The result is two different Republican realities. Trump is the star of one, which he showcases at arena rallies where confrontation is empowering. In this world, Trump’s approval is up, his promises have been kept, North Korea is turning over its nuclear stockpile and the spectacle never stops.

The other Republican world is riven with far more discomfort and anxiety, with congressional Republicans facing voters who find Trump’s aggression off-putting and the president’s positions on trade and immigration not matching the local mood.

Rather than focus on preferred issues such as the economy and tax cuts, these vulnerable members spent a week distancing themselves from their party’s president, while he gave ammunition to Democratic challengers trying to nationalize the midterms as a referendum on Trump.

Republicans from states with export industries have found themselves opposing the Trump administration on the growing threat of trade wars. Rep. Garland “Andy” Barr (R-Ky.) says he has been fighting for his local bourbon industry, which has been hit by tariffs imposed by the European Union and Mexico in retaliation for Trump trade policies. In Washington state, Dino Rossi, a Republican who is running to replace a retiring GOP congressman, Dave Reichert, in a district that includes major fruit exporters and Boeing employees, has also come out against Trump’s policies.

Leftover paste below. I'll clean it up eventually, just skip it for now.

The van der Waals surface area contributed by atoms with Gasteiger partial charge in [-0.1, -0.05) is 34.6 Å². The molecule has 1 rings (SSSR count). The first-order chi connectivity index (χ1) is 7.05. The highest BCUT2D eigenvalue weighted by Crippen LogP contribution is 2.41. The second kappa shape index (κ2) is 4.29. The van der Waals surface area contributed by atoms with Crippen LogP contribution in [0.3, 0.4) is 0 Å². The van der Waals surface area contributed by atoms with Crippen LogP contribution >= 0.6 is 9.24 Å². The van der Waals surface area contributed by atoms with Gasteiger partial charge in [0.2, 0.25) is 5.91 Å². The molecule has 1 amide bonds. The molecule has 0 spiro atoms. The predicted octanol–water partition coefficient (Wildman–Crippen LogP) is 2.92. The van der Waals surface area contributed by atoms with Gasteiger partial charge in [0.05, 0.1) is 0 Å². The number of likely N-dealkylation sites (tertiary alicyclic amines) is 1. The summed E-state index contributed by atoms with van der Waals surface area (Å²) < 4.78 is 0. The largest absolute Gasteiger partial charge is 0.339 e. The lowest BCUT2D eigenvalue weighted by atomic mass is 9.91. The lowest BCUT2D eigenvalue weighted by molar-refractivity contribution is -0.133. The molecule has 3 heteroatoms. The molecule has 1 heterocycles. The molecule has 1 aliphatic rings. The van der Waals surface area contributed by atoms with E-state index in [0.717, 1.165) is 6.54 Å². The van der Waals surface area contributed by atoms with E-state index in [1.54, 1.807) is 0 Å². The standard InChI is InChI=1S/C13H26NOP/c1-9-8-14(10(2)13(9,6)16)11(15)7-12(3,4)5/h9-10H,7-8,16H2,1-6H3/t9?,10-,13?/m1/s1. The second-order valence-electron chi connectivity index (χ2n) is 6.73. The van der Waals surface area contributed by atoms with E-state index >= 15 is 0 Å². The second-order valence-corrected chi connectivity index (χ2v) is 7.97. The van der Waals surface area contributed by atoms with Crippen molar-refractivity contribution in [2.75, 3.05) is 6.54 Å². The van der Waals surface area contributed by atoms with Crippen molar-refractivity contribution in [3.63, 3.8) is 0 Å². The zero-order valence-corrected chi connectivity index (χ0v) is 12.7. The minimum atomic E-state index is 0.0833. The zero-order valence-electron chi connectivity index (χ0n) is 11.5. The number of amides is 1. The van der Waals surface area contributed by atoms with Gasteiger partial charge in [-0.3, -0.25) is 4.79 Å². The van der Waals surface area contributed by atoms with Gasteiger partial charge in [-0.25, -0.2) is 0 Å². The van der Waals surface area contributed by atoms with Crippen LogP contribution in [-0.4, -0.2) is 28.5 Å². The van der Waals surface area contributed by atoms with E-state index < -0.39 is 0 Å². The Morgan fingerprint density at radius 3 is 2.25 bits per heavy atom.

On the topic of immigration, Sen. Dean Heller (R-Nev.), who is in a tough reelection fight, made clear this month that he was “truly not satisfied” with the White House policy on child separation, which Trump reversed Wednesday. Rep. Mia Love (R-Utah) denounced Trump’s policy of forced separation as “horrible.” Rep. Mike Coffman (R-Colo.) called for the firing of White House senior adviser Stephen Miller, who promoted the policy.

Coffman expressed confusion when a reporter asked whether he thinks Trump understands the impact on his district of the inaction on a broader immigration bill. “I’m not sure,” he said. “I don’t understand where the administration is right now on this issue.”

Back in Colorado, his likely Democratic opponent, Jason Crow, has been hammering Coffman for not stopping Trump’s actions.

“People in the district now recognize this is classic Mike Coffman,” Crow said. “People in the district are fed up with it. It is all talk and no action.”

Given Trump’s disruptive effect on politics, the divide between these two Republican worlds has become a defining feature of the political landscape. Pollsters on both ends of the political spectrum say it is too early to predict clearly how events will play out in November, as Democrats and Republicans alike acknowledge that they do not fully understand the new dynamics at play.

“He is certainly playing with fire on this stuff, but he has played with fire a lot since he announced for president,” said Republican pollster Glen Bolger. “And he doesn’t tend to get burned very often.”